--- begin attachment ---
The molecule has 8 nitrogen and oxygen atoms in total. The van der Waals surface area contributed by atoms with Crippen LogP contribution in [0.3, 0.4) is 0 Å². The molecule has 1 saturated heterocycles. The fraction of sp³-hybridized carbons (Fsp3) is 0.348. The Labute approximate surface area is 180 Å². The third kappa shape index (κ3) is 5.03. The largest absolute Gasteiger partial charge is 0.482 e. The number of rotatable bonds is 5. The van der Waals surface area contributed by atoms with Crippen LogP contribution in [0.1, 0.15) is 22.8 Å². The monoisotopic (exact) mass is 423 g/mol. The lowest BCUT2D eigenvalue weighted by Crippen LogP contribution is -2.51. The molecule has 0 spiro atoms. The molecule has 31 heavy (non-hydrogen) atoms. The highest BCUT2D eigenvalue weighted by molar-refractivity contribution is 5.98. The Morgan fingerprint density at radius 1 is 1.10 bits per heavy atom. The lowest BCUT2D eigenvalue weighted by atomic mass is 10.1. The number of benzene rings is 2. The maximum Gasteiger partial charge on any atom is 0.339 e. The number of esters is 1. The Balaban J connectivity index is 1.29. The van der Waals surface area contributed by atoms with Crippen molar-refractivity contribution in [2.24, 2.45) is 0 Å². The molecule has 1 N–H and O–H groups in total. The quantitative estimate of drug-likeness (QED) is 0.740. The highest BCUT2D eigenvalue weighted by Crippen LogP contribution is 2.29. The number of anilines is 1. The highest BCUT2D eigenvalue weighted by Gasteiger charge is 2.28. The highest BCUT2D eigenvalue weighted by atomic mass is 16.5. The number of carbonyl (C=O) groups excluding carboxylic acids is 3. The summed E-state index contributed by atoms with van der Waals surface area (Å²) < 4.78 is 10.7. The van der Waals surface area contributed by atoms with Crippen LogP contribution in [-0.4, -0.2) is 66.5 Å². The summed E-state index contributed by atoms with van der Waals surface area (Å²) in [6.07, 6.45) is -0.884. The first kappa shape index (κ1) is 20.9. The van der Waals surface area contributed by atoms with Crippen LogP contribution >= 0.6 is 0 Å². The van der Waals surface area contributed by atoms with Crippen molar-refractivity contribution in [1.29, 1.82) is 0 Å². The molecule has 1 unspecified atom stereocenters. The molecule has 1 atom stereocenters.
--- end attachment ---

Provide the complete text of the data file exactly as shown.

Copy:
The molecule has 8 nitrogen and oxygen atoms in total. The van der Waals surface area contributed by atoms with Crippen LogP contribution in [0.3, 0.4) is 0 Å². The molecule has 1 saturated heterocycles. The fraction of sp³-hybridized carbons (Fsp3) is 0.348. The Labute approximate surface area is 180 Å². The third kappa shape index (κ3) is 5.03. The largest absolute Gasteiger partial charge is 0.482 e. The number of rotatable bonds is 5. The van der Waals surface area contributed by atoms with Crippen LogP contribution in [0.1, 0.15) is 22.8 Å². The monoisotopic (exact) mass is 423 g/mol. The lowest BCUT2D eigenvalue weighted by Crippen LogP contribution is -2.51. The molecule has 0 spiro atoms. The molecule has 31 heavy (non-hydrogen) atoms. The highest BCUT2D eigenvalue weighted by molar-refractivity contribution is 5.98. The Morgan fingerprint density at radius 1 is 1.10 bits per heavy atom. The lowest BCUT2D eigenvalue weighted by atomic mass is 10.1. The number of benzene rings is 2. The maximum Gasteiger partial charge on any atom is 0.339 e. The number of esters is 1. The Balaban J connectivity index is 1.29. The van der Waals surface area contributed by atoms with Crippen molar-refractivity contribution in [2.24, 2.45) is 0 Å². The molecule has 1 N–H and O–H groups in total. The quantitative estimate of drug-likeness (QED) is 0.740. The highest BCUT2D eigenvalue weighted by Crippen LogP contribution is 2.29. The number of anilines is 1. The highest BCUT2D eigenvalue weighted by Gasteiger charge is 2.28. The highest BCUT2D eigenvalue weighted by atomic mass is 16.5. The number of carbonyl (C=O) groups excluding carboxylic acids is 3. The summed E-state index contributed by atoms with van der Waals surface area (Å²) < 4.78 is 10.7. The van der Waals surface area contributed by atoms with Crippen LogP contribution in [-0.4, -0.2) is 66.5 Å². The summed E-state index contributed by atoms with van der Waals surface area (Å²) in [6.07, 6.45) is -0.884. The first kappa shape index (κ1) is 20.9. The van der Waals surface area contributed by atoms with Crippen LogP contribution >= 0.6 is 0 Å². The van der Waals surface area contributed by atoms with Crippen molar-refractivity contribution in [1.29, 1.82) is 0 Å². The molecule has 1 unspecified atom stereocenters. The molecule has 1 atom stereocenters.